Environmental Sustainability in Business
In recent years, some very large, established companies like General Electric have completely overturned their previous negligence of sustainability and now consider it a central aspect of their business strategy. However, many other companies still regard sustainability to be a side issue, and few act decisively in order to derive real value from it. The divide becomes evident in a recent global survey of business leaders: 68 percent of those who considered themselves to be experts with respect to sustainability said that their investments in sustainability aimed at financial returns, as opposed to only 32 percent among self-identified novices. The difference is even greater – 50 versus 10 percent – with respect to whether or not the company has developed “a compelling business case for sustainability” (Berns et al. 2009b, 8f.). Overall, improved company or brand image still represents the most important perceived benefit (Berns et al. 2009a, 58). This is somewhat conflicting with the results from an earlier survey with managers from US-based firms: the top three answers for the primary motivation of the firm for corporate citizenship were revenue growth (16%), increasing profit (16%), and cost savings (13%) (Economist Intelligence Unit 2008a, 24). The discrepancy may stem from the different demographics of the respondents, yet both surveys highlight the fact that sustainability in business is no longer a matter of philanthropy.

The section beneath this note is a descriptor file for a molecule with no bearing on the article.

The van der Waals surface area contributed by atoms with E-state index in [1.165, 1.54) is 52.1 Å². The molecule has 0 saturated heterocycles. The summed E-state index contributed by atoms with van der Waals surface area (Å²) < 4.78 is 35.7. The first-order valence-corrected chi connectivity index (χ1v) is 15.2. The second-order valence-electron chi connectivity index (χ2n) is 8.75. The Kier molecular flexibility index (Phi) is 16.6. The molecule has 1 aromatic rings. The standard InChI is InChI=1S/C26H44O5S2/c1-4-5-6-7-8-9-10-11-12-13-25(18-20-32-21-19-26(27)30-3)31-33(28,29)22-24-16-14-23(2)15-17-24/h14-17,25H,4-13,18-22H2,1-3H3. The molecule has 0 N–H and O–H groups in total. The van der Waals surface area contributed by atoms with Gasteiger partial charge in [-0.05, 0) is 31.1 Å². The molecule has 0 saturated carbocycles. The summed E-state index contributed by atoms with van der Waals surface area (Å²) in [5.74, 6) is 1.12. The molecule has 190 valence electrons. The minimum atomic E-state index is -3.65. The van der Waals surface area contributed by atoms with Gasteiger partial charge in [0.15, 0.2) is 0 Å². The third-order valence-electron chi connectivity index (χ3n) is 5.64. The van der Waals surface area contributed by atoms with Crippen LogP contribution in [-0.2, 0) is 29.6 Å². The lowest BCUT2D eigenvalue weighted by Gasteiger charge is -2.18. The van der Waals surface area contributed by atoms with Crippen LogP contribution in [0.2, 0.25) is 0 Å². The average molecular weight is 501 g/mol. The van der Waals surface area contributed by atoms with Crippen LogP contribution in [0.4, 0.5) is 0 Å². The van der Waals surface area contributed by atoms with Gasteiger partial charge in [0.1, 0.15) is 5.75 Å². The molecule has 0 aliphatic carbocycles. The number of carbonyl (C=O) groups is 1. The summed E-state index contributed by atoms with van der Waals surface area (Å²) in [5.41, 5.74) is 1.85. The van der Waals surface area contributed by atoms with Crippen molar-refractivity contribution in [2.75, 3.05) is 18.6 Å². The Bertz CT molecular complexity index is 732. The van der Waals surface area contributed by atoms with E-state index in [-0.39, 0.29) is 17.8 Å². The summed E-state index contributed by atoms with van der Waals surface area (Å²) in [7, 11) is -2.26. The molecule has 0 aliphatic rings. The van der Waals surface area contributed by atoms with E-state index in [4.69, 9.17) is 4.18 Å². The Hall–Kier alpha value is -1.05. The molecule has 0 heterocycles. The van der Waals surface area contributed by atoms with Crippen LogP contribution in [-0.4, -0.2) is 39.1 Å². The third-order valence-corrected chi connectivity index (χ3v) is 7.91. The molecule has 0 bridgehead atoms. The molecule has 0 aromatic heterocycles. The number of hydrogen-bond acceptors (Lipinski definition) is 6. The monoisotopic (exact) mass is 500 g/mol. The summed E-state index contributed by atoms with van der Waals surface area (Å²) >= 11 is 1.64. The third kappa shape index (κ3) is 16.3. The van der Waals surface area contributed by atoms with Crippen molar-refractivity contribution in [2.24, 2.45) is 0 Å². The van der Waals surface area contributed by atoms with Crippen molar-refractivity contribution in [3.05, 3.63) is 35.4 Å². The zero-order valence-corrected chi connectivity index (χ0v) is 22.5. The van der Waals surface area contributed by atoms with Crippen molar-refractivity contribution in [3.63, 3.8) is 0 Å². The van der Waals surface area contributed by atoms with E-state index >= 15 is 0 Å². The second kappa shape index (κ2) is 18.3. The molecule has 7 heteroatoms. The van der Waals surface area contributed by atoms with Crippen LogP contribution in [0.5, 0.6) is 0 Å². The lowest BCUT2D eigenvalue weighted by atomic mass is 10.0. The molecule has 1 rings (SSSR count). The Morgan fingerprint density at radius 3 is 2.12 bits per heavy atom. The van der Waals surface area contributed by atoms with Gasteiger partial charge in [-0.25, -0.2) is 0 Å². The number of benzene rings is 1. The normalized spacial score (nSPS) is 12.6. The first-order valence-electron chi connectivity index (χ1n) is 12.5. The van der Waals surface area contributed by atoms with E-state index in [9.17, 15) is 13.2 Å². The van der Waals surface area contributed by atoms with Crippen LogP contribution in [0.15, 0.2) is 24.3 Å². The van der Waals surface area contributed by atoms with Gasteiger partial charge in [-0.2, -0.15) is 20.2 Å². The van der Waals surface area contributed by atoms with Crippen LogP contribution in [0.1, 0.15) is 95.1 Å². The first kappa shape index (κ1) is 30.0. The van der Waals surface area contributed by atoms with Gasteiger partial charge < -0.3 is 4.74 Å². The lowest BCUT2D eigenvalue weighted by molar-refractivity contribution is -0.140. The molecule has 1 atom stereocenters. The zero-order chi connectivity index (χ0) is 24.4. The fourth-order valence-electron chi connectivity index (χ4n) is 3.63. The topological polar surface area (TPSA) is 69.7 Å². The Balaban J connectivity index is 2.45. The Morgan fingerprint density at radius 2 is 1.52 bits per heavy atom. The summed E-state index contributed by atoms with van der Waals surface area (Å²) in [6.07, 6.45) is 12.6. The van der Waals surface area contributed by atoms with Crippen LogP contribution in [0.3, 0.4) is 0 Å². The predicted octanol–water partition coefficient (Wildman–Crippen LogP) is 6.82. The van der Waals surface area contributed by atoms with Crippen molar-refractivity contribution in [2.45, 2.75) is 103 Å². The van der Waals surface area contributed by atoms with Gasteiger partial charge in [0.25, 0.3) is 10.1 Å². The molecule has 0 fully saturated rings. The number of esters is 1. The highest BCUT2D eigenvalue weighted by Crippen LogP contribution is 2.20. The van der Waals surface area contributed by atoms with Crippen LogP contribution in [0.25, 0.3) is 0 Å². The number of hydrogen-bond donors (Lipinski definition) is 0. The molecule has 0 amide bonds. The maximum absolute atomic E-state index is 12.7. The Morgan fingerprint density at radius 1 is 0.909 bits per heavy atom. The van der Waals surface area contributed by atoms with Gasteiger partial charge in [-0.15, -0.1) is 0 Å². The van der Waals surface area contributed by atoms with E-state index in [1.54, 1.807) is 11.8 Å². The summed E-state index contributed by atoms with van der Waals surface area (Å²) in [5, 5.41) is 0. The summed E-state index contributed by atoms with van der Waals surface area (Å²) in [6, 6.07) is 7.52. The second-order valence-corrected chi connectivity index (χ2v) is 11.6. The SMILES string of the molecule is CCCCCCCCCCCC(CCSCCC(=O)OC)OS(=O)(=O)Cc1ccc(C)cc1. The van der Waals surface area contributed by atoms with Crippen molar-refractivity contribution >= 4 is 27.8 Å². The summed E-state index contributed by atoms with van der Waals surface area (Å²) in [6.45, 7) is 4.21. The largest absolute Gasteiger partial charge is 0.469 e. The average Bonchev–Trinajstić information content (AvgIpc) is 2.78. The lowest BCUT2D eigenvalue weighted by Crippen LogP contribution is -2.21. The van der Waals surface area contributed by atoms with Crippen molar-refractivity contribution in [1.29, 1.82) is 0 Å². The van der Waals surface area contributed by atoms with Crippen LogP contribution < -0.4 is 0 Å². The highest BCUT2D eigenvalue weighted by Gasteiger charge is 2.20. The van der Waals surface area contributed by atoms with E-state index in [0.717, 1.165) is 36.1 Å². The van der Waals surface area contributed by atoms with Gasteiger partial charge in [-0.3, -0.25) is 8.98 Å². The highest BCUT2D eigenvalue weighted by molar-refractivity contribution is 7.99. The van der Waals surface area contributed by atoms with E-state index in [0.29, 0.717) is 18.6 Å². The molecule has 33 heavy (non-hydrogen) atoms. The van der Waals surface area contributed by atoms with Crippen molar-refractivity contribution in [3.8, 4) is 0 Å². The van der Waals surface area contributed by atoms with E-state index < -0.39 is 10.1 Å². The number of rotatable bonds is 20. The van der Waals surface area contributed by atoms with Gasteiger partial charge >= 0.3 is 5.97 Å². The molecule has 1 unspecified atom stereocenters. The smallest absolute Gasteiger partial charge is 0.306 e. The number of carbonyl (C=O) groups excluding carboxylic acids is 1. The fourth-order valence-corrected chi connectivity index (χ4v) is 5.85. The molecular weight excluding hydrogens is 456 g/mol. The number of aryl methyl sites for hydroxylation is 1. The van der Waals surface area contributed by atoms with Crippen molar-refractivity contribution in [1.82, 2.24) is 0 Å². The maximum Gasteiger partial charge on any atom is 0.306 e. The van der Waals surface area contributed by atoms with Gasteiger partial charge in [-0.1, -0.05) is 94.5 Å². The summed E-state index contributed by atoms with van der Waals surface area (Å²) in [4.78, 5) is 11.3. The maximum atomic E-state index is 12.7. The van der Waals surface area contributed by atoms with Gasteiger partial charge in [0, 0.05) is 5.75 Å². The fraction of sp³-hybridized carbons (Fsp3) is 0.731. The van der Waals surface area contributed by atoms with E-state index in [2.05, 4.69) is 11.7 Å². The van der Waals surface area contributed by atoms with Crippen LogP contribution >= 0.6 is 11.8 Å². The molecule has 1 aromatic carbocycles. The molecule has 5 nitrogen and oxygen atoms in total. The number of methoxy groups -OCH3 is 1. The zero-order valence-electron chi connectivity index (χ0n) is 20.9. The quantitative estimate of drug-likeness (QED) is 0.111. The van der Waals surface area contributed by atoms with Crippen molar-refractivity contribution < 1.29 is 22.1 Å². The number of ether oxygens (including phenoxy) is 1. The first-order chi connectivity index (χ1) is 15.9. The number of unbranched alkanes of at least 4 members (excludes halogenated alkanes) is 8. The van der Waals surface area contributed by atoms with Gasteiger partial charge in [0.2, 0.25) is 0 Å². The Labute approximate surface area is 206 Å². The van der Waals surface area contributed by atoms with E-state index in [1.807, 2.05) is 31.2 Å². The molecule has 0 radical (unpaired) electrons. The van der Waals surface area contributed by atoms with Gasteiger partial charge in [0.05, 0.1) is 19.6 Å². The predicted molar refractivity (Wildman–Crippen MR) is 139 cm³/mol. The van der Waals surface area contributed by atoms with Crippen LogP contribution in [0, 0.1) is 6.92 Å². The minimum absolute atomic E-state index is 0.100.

It is the goal of this chapter to substantiate the assertion that addressing sustainability, more precisely environmental sustainability, makes economic sense, too.
One of the first and most persistent challenges with respect to sustainability in business both to academics and practitioners is to define it (Schaltegger & Burritt 2005, 186ff.).
KeywordsEnvironmental Sustainability Natural Capital Intangible Asset Business Case Economic Success
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